How does this short story represent dramatic, situational, and verbal irony?

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sciftw eNotes educator| Certified Educator

"Lamb to the Slaughter" definitely has all three of those types of irony. The verbal irony might be the least prevalent, so I'll start there.  One of the last things the investigating officers say is about the murder weapon.  

"Personally, I think the weapon is somewhere near the house."

"It's probably right under our noses. What do you think, Jack?"

The line is ironic, because the murder weapon really is right under their noses.  They are eating the weapon as they speak.  

Another example of verbal irony is when Mary says the following line:

I know that Patrick would never forgive me if I let you stay in the house without offering you anything to eat.

It's ironic, because Patrick can't forgive her either way any more.  He's dead.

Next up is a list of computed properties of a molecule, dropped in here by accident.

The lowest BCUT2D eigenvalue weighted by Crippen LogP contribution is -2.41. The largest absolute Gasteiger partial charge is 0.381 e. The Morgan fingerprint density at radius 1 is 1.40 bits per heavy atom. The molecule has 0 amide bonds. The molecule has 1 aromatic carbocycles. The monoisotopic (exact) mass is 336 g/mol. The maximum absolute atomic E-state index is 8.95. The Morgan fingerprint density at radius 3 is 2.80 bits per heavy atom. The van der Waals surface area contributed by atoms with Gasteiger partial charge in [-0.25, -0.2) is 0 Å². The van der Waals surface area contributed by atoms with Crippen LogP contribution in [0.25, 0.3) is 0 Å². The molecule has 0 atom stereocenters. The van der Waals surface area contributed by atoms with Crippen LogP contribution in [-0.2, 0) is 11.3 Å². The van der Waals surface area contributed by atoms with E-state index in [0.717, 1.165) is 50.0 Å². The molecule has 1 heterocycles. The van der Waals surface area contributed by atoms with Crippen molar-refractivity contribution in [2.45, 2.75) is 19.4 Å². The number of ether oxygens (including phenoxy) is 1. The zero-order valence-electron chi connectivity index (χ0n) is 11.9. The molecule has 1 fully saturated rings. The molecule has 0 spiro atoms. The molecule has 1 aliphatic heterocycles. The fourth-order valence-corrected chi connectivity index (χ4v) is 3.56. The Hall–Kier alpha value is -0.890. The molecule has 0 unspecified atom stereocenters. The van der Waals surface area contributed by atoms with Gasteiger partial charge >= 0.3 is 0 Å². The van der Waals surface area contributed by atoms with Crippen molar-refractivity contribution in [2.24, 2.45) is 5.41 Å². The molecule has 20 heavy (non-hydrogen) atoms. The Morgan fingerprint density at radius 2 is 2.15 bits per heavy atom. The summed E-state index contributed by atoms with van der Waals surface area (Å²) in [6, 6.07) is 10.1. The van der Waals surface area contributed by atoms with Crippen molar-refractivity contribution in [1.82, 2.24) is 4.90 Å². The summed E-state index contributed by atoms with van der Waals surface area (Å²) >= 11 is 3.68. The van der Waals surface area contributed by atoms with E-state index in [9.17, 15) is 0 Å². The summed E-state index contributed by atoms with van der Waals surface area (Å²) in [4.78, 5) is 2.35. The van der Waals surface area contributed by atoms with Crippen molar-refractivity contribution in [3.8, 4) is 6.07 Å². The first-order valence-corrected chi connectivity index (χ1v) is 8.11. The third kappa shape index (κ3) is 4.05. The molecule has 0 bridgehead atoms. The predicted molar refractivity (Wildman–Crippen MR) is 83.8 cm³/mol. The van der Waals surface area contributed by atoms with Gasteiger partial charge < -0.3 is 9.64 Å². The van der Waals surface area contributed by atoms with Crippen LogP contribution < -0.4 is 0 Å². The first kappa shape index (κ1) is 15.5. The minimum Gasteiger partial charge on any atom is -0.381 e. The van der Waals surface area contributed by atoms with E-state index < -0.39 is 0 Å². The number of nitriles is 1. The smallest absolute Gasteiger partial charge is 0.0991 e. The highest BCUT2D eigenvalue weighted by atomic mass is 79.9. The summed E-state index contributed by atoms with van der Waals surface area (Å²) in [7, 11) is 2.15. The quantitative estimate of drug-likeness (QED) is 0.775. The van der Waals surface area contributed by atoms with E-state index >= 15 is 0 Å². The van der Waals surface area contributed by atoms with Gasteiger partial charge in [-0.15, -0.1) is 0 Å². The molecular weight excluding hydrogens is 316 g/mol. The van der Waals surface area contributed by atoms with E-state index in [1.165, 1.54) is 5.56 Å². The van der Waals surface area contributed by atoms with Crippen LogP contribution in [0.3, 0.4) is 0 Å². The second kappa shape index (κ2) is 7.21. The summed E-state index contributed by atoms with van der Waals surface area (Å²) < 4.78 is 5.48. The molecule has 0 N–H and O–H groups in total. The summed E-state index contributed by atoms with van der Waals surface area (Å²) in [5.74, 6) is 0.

The dramatic irony of the story is also the part where the officers are eating the lamb.  Dramatic irony occurs when the audience knows something that all or most of the characters do not know.  In this case, the reader knows that the lamb is the murder weapon.  The police do not; therefore, they go about happily eating it.  

Situational irony is when something happens that is the opposite of what the reader would normally expect to happen.  I can think of two clear examples of situational irony in the story.  The first is that Mary Maloney clubs her husband to death with a chunk of meat.  The story opens with her being the perfect doting wife.  She's practically a member of the Stepford Wives Club.  It is completely unexpected that she would kill her husband.  The second major piece of situational irony is how Mary deals with the murder.  She is cool, calm, and collected.  She goes about setting an alibi and getting rid of the murder weapon.  That one really took me by surprise.  

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Lamb to the Slaughter

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